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18 Jan 2024 : Day 142 #
Astonishingly I wake up to find the build I started last night has successfully completed this morning. That's not quite the end of the process though. It means I have a version of gecko implementing a new API. But the API is due to be accessed by qtmozembed. When I rebuild qtmozembed it installs the new gecko packages (which are named "xulrunner-qt5" for historical reasons) and then fails because it can't be built against the new interfaces.
$ sfdk -c no-fix-version build -d -p
Loading repository data...
Reading installed packages...
Computing distribution upgrade...
Force resolution: No

The following 5 packages are going to be reinstalled:
  xulrunner-qt5              91.9.1-1
  xulrunner-qt5-debuginfo    91.9.1-1
  xulrunner-qt5-debugsource  91.9.1-1
  xulrunner-qt5-devel        91.9.1-1
  xulrunner-qt5-misc         91.9.1-1

5 packages to reinstall.
qmozview_p.cpp: In member function ‘void QMozViewPrivate::load(const QString&)’:
qmozview_p.cpp:491:39: error: no matching function for call to
In file included from qmozview_p.h:26,
                 from qmozview_p.cpp:35:
  note: candidate: ‘virtual void mozilla::embedlite::EmbedLiteView::LoadURL
  (const char*, bool)’
   virtual void LoadURL(const char* aUrl, bool aFromExternal);
  note:   candidate expects 2 arguments, 1 provided
This is entirely expected. In fact it's a good sign: it means that things are aligning as intended. The next step will be to update qtmozembed so that it matches the new interface.

The process of fixing this is pretty mechanical: I just have to go through and add the extra fromExternal parameter where it's missing so that it can be passed on directly to EmbedLiteView::LoadURL(). There is one small nuance, which is that on some occasions when the view hasn't been initialised yet, the URL to be loaded is cached until the view is ready. In this case I have to cache the fromExternal state as well, which I'm going to store in QMozViewPrivate::mPendingFromExternal: in the same class as where the URL is cached.

Having made these changes the package now builds successfully. But we're not quite there yet, because these changes are going to cause the exported qtmozembed interfaces to change. These will be picked up by the code in sailfish-browser.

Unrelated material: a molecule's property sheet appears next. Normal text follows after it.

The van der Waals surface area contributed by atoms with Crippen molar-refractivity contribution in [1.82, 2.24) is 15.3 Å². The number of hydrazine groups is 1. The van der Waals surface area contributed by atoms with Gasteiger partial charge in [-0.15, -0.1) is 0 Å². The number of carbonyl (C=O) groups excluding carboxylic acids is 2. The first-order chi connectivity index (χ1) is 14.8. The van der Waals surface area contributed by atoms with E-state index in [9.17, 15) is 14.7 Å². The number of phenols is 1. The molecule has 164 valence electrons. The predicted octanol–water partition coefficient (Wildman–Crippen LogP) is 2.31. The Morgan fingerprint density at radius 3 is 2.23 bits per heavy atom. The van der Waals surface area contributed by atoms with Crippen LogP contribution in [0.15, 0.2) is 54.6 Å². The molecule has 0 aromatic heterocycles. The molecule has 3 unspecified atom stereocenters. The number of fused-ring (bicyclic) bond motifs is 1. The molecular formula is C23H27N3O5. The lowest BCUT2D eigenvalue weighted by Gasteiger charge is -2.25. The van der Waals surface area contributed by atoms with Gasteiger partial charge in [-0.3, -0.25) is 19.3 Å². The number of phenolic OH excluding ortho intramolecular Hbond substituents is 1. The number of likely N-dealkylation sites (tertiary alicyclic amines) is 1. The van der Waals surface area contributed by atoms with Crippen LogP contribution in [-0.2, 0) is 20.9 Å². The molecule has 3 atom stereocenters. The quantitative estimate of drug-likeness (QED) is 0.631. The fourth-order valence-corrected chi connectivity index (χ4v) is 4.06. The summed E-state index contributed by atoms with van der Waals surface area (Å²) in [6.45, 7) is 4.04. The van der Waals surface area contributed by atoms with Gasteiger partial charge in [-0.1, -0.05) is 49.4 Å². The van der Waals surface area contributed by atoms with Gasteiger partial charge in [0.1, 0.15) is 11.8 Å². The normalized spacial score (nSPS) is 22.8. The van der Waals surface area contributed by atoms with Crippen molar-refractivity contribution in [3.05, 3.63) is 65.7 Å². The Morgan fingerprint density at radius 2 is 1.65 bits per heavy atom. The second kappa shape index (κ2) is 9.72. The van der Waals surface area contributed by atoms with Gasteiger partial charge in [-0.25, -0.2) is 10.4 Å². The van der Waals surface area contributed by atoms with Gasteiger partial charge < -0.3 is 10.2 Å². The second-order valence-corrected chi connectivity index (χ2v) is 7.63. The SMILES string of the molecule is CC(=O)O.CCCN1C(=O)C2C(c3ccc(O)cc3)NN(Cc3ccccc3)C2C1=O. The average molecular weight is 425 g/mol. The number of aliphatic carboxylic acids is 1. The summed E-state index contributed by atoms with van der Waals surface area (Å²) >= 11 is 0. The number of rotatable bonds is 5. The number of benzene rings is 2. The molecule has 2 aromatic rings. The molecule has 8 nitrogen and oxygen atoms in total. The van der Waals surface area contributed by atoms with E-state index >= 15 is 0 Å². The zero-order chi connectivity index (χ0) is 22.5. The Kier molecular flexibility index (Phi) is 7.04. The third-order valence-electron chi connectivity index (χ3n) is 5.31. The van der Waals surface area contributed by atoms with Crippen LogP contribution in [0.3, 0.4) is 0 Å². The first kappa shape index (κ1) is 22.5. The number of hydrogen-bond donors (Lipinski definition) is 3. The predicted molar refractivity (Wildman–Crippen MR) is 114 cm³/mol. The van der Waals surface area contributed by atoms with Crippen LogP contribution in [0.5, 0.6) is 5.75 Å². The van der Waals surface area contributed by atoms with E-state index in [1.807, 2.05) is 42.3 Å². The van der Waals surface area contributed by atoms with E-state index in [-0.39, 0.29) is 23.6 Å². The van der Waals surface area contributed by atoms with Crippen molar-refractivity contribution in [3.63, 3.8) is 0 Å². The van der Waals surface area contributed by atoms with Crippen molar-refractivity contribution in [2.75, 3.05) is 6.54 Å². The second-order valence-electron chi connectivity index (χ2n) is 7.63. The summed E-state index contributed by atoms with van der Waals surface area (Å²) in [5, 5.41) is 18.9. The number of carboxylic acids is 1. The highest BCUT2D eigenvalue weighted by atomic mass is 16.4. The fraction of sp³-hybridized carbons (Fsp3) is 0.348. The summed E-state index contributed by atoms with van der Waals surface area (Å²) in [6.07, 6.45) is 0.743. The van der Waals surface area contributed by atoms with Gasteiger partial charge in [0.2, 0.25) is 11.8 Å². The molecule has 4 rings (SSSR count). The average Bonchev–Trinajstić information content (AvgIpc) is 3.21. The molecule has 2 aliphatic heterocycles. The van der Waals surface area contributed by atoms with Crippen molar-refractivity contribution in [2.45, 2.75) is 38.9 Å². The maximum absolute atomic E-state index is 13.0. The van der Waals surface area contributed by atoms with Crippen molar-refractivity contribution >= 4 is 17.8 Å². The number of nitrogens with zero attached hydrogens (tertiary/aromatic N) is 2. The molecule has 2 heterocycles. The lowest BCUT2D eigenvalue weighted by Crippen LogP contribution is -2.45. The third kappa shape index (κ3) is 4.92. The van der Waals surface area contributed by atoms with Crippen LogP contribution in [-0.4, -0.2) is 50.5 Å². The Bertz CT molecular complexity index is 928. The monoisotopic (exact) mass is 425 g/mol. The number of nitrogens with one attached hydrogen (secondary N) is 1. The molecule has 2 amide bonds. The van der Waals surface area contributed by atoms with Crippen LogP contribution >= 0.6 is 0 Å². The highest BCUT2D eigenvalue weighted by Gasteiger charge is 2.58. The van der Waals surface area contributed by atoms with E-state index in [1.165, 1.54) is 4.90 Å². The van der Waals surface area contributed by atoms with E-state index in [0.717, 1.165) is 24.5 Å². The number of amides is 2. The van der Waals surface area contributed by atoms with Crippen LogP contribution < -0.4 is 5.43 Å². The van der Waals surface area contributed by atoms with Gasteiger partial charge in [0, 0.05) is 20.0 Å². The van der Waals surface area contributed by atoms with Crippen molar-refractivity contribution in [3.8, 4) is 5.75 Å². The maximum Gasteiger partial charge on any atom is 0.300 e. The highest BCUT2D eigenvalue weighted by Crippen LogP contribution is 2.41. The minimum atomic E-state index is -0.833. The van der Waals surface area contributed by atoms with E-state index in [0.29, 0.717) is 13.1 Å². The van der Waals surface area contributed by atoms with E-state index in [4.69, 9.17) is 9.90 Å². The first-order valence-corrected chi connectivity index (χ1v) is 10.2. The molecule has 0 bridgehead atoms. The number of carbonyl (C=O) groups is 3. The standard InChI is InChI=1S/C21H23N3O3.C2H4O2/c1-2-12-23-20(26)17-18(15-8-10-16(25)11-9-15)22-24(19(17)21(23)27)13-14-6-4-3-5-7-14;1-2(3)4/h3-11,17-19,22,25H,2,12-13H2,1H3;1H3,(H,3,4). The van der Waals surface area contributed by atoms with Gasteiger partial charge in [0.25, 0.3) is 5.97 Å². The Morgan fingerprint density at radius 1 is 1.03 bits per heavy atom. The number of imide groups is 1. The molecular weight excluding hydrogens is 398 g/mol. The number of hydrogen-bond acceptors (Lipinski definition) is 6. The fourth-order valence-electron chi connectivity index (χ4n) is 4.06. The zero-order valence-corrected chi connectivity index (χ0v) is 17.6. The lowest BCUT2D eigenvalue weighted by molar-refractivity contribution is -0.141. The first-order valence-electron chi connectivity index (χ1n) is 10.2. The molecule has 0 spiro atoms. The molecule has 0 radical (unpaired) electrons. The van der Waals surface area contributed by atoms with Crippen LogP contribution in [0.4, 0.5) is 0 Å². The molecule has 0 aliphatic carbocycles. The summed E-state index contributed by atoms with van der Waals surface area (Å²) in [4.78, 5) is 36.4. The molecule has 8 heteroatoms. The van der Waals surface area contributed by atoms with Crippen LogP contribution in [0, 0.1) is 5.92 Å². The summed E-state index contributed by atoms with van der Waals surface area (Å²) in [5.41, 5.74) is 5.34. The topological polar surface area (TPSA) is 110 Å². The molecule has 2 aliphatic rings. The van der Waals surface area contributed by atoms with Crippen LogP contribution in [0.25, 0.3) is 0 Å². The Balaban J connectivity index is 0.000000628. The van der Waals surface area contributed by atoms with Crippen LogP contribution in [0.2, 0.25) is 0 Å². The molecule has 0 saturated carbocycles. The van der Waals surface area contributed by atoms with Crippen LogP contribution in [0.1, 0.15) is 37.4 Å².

Unlike qtmozembed the changes may not cause sailfish-browser to fail at build time, because it's possible the changes will only affect interpreted QML code rather than compiled C++ code. Let's see...

As I think I've mentioned before, sailfish-browser takes quite a while to build (we're talking tens of minutes rather than hours, but still enough time to make a coffee before it completes).
$ sfdk -c no-fix-version build -d -p
Loading repository data...
Reading installed packages...
Computing distribution upgrade...
Force resolution: No

The following 2 packages are going to be reinstalled:
  qtmozembed-qt5        1.53.9-1
  qtmozembed-qt5-devel  1.53.9-1

2 packages to reinstall.
../../../apps/qtmozembed/declarativewebpage.cpp: In member function
  ‘void DeclarativeWebPage::loadTab(const QString&, bool)’:
../../../apps/qtmozembed/declarativewebpage.cpp:247:20: error: no matching
  function for call to ‘DeclarativeWebPage::load(const QString&)’
compilation terminated due to -Wfatal-errors.
As we can see, there are some errors coming from the C++ build relating to the API changes. This is good, but it doesn't negate the fact that some changes will still be needed in the QML as well and these won't be flagged as errors during compilation. So we need to take care, but fixing these C++ errors will be a good start.

Once again the changes look pretty simple; for example here I'm adding the fromExternal parameter:
void DeclarativeWebPage::loadTab(const QString &newUrl, bool force,
    bool fromExternal)
    // Always enable chrome when load is called.
    QString oldUrl = url().toString();
    if ((!newUrl.isEmpty() && oldUrl != newUrl) || force) {
        load(newUrl, fromExternal);
These changes have some cascading effects and it takes five or six build cycles to get everything straightened out. But eventually it gets there and the build goes through.

But that's still not quite enough. As we noted earlier this just tackles the compiled code. We can say that the C++ code is probably now in a pretty decent state, but the QML code is a different matter. The build process won't check the QML for inconsistencies and if there are any, it'll just fail at runtime. So we'll need to look through that next. That will have to be a task for tomorrow.

If you'd like to read any of my other gecko diary entries, they're all available on my Gecko-dev Diary page.


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